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Republican efforts to sway voters on immigration are failing

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Republican efforts to push immigration to the forefront of the midterm campaign are backfiring nationally, new polls show, but could help seal victory for several of their most popular candidates.

Figures released Monday by polling agency Gallup show that voters rank the issue only fifth on their list of priorities, despite the number of migrant apprehensions at the southern border reaches a record level.

But a separate poll by the Siena College Research Institute shows that immigration is a much more important issue to voters in some states such as Florida and Texas. Ron DeSantis and Greg Abbott, the incumbent Republican governors of those states, have both received a boost with their aggressive moves to ship migrants to liberal states.

The Republican focus on immigration is part of a broader effort by both parties to energize their core voters in the weeks ahead of what will be a tightly contested election. While Republicans are talking up immigration and crime as the campaign enters its final stretch, Democrats are focusing on women’s reproductive rights after the repeal of Roe v. Wade.

Geoff Jones, a Gallup pollster, said: “What we’re seeing more and more with every election is that it’s not about changing people’s minds, it’s about getting the base. Immigration is a good issue to motivate the Republican base.”

Don Levy, director of the Siena College Research Institute, said: “How important immigration is to you depends a lot on where you are. In Florida and Texas, it’s the center of Republican thought, and it’s also a big issue for independents.”

In recent weeks, Republicans across the country have focused their campaigns on the issues of crime and immigration, often trying to tie them together in the minds of voters.

Citizens for Sanity, a nonprofit group run by three former Trump administration officials, bought $33 million in television ads focusing on the issues, according to AdImpact. The ads, which are running in states like Nevada, Arizona and Pennsylvania, warn of “drug dealers and sex traffickers roaming free” as a result of what they say is the Biden administration’s “open borders policy.”

Meanwhile, several Republican governors have made political capital on their spectacular moves to bus and plane immigrants from their states to more liberal districts.

Desantis caused outrage when he took a group of immigrants from Texas through Florida to Martha’s Vineyard, a vacation spot favored by many affluent liberal Northeasterners. But the Siena College poll shows that transportation was popular among Republicans and independent voters in both Texas and Florida.

These moves have been seen as so politically effective that even Republican candidates in states far from the border are promising something similar. Doug Mastriano, a Trump ally running for governor of Pennsylvania, said last week that if he wins his race, he will transport undocumented immigrants across state lines.

Last week, Republicans got a further boost when data from Customs and Border Protection showed that officers detained more than 227,000 people at the southern border in September. This is 19% more than in the same period last year.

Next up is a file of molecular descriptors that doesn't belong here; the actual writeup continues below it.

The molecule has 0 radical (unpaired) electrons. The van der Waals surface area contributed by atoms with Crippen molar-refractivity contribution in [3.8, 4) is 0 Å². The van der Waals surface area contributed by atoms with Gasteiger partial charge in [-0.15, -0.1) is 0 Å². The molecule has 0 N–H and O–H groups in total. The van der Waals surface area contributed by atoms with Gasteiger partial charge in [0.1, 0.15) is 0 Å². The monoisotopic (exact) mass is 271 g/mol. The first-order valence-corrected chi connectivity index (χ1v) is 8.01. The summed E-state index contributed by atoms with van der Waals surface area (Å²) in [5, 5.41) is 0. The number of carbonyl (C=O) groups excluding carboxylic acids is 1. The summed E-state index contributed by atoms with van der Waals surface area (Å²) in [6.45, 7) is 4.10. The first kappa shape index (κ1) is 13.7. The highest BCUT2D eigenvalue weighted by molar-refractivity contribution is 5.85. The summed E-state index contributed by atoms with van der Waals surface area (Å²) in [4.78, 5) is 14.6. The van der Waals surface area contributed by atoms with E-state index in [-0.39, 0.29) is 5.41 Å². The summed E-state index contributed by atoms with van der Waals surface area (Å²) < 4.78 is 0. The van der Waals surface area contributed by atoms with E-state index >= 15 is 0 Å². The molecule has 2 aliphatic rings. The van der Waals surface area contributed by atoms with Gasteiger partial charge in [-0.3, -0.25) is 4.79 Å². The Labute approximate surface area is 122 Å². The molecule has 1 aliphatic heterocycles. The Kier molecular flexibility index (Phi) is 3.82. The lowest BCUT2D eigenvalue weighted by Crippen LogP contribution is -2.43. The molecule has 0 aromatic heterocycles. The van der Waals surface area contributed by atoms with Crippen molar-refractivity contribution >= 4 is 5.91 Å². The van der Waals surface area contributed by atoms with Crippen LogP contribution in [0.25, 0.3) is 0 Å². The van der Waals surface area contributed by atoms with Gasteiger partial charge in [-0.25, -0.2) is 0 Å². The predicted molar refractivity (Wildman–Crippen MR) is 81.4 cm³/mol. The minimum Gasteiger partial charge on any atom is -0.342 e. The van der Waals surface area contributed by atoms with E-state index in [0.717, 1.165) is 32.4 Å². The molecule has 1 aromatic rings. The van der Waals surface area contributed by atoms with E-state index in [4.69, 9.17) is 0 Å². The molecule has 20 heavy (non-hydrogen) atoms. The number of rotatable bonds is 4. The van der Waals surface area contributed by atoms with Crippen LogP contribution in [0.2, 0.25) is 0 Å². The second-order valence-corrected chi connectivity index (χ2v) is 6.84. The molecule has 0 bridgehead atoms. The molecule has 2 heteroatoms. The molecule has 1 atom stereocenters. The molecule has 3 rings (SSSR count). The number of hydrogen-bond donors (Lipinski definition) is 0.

Under pressure, the Biden administration felt compelled to act. Earlier this month, This was reported by the Department of Internal Security in a sharp U-turn, that he is expanding the use of Section 42, which allows border guards to turn back asylum seekers on public health grounds, so that it now also applies to Venezuelans.

National polling shows that attention to the issue from both parties has had little impact nationally.

Data released Monday by Gallup showed that 37 percent of voters ranked immigration as “extremely important” in the election, ahead of the economy, abortion, crime and gun policy.

That makes it about as important as ever at this point in the election cycle. In 2018, 40% of voters rated it as “extremely important”. Four years ago, this indicator was 31 percent, and in 2010 – 38 percent.

Carol Doherty, director of policy research at the Pew Research Center, said: “Immigration is usually a second-order issue for most voters heading to the polls. One difference this time is that the partisan divide is as big as we’ve ever seen it — Republicans care a lot more about it than Democrats.”

The partisan divide appears to be helping Republican candidates in the South.

In Texas, Abbott leads Democratic challenger Beth O’Rourke by eight points, and in Florida, DeSantis leads Charlie Crist by 11 points. In Arizona, some pollsters suggest that concerns about immigration may have helped propel controversial right-wing gubernatorial candidate Kari Lake to a three-point lead over challenger Kathy Hobbs.

“I wouldn’t be surprised if immigration becomes a defining issue in Arizona,” Levy said. “But in other states farther from the border, like Wisconsin, it tends to be a lower-order problem.”

However, some Democrats believe that Republicans are buying themselves short-term success with their tough immigration rhetoric, but long-term problems among the fast-growing group of Hispanic voters.

“There is evidence that Democrats are leading among Hispanic voters slides” said Simon Rosenberg, a Democratic strategist. “But if Hispanic voters continue to grow at the rate they are now, they will turn traditionally Republican parts of the country increasingly blue.

“It could force Republicans to rethink their position on immigration.”



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